Director of Religious and Spiritual Life at Bowdoin Eduardo Pazos Palma believes the study of religious traditions can help with understanding many issues that grip the increasingly globalized world. Pazos Palma wants to initiate this conversation with a new Multifaith Program at Bowdoin.
Once a week, four carefully selected students from culturally diverse backgrounds will have the opportunity to sit down and discuss faith with the objective of generating a dialogue about issues that are often deemed too uncomfortable or personal.
“The purpose of the fellowship is to create a program on campus where students are able to learn about the major world religions,” Pazos Palma said. “Each student is going to read portions of sacred texts, as well as engage with some local clergy members representing the diversity of religions and faiths in the Brunswick area.”
Out of a pool of 29 applicants, the four students chosen each gave a different explanation as to how faith plays a role in their lives. Lucas Johnson ’22 cited faith as a driving force behind his desire to positively impact the lives of those around him; Abigail Wu ’21 praised faith for the purpose it provides to her life; Caleb Perez ’20 described faith as a lens through which he views the world, and Nick Suarez ’21 does not consider himself a person of faith, but he grew up in a Catholic household and is interested in how faith shapes society.
While discussing his role as a fellow, Johnson mentioned the lack of a conversation surrounding religion on Bowdoin’s campus.
“By helping our community … gain greater knowledge into the religions they have not been exposed to prior to their time here, we are all going to get a better understanding and appreciation of each other,” Johnson said.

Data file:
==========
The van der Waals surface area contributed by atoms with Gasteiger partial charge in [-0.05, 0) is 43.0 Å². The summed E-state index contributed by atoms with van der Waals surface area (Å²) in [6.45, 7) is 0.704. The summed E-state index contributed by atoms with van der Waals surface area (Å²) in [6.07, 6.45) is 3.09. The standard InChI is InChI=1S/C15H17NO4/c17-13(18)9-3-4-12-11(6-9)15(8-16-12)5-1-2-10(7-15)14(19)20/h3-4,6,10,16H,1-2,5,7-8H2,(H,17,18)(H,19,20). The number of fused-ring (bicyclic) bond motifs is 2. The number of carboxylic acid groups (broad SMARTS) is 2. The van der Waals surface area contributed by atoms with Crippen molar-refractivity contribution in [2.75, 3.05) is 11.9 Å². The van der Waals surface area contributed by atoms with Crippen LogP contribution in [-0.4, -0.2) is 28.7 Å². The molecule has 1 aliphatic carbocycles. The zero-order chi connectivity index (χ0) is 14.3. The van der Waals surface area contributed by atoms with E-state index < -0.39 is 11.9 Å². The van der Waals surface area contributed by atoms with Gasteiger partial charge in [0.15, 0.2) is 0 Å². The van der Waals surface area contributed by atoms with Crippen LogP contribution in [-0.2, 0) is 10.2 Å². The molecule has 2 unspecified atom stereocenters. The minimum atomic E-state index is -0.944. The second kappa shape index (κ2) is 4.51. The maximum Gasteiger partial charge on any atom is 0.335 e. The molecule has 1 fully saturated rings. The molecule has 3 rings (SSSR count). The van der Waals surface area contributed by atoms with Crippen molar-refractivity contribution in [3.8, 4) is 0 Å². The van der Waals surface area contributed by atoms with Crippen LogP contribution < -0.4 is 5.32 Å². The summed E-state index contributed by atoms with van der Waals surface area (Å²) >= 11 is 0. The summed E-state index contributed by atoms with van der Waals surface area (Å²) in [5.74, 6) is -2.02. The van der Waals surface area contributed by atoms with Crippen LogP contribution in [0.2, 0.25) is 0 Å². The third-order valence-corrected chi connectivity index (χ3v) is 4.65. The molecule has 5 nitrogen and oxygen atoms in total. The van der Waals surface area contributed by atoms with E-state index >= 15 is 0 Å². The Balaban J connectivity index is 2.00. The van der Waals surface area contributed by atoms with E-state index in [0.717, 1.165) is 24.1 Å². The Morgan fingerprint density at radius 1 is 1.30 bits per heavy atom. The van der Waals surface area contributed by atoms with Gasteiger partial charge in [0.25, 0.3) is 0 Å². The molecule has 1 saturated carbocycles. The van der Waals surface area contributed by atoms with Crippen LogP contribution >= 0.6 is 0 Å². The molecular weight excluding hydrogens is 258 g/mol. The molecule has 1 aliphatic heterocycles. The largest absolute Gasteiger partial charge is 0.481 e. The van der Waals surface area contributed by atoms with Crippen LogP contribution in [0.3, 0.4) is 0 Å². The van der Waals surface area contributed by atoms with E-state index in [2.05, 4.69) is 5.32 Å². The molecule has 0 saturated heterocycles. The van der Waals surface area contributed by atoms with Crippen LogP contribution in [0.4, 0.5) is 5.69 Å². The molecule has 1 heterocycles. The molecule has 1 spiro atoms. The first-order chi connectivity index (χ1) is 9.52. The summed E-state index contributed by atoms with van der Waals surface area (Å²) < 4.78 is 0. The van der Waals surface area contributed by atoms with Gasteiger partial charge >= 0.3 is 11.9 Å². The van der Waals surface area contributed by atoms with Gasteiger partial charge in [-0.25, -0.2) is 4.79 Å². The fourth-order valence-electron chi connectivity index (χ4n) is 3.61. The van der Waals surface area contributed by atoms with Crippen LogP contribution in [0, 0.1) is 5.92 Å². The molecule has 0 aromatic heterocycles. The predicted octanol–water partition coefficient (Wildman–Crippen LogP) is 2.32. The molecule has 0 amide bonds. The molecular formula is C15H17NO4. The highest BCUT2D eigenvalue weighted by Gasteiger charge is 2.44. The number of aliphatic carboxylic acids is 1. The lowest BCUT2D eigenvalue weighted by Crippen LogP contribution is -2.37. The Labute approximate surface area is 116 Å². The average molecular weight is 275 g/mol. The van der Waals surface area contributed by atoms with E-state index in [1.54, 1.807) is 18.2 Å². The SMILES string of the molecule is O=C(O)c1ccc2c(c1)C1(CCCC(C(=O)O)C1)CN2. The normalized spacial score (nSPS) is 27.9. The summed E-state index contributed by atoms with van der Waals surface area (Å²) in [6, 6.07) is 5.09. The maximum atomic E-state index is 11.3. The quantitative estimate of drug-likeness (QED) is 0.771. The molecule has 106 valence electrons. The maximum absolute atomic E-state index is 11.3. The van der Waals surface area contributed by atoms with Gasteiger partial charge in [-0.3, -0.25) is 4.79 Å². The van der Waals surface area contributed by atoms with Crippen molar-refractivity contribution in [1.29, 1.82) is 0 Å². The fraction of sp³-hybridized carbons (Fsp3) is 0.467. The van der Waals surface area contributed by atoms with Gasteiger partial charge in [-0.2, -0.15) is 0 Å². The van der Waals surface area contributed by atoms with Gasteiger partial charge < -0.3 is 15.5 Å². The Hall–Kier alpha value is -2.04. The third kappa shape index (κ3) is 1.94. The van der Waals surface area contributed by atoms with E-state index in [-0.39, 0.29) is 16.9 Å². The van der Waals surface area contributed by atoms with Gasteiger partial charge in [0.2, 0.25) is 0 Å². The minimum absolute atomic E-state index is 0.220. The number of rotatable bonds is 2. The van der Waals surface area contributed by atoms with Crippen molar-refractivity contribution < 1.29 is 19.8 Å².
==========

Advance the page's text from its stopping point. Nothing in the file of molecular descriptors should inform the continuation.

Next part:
Johnson became interested in cultural and religious diversity after growing up in the culturally and religiously diverse city of Charlottesville. It was this interest that prompted him to found a program which connects refugees in Charlottesville with long-time citizens in order to facilitate greater connection between groups that may at first appear to have little in common.
“Faith is important to me because it grounds me in the idea and the belief that my actions will not only carry a great weight for myself, but for those around me,” Johnson said. “I always believe that more than ever we have to recognize that our personal compasses are not only helping ourselves, but our entire society as a whole … and that is why I follow faith with such conviction.”
Wu, who also identifies as a person of faith, shares similar views with Johnson.
“I would say that faith is important to my life … because it allows me to feel like there’s a purpose,” Wu said.
For Perez, religion takes on a different role in his life. Despite not identifying with a particular faith tradition, Perez says religion is very present in his life. Not only does he study religion at Bowdoin, but he also utilizes it to help him make sense of the world around him.
“It’s very much a lens through which I see the world, but that’s a conscious decision because that’s the lens I think you should see the world through,” Perez said. “So for me, I think it’s a really fantastic academic thing for me to look at because it touches and interweaves with so many other things.”
Suarez, has had varying degrees of involvement in faith throughout his life. Raised in a Catholic household, he stopped going to church because it began to feel like something he was “forced to do.” Last year, however, Suarez reignited his relationship with faith.
“I took a very interesting course called Gender in the Middle East that was about Islam, and I learned a lot about a religion that’s commonly misunderstood in our society today, so that really peaked my interest,” Suarez said. “I wanted to kind of get more into thinking about religion and getting to talk more about it.”
These sentiments are what Pazos Palma hopes to bring together at Bowdoin. While he believes each fellow will be able to engage with the broader community during the second semester, the current meetings focus on opening up a dialogue and fostering understanding among the cohort.
“The purpose is not to determine who is right or who is wrong on their beliefs, the purpose is to take our time to read and learn what other people think and value as they engage with their world,” Pazos Palma said.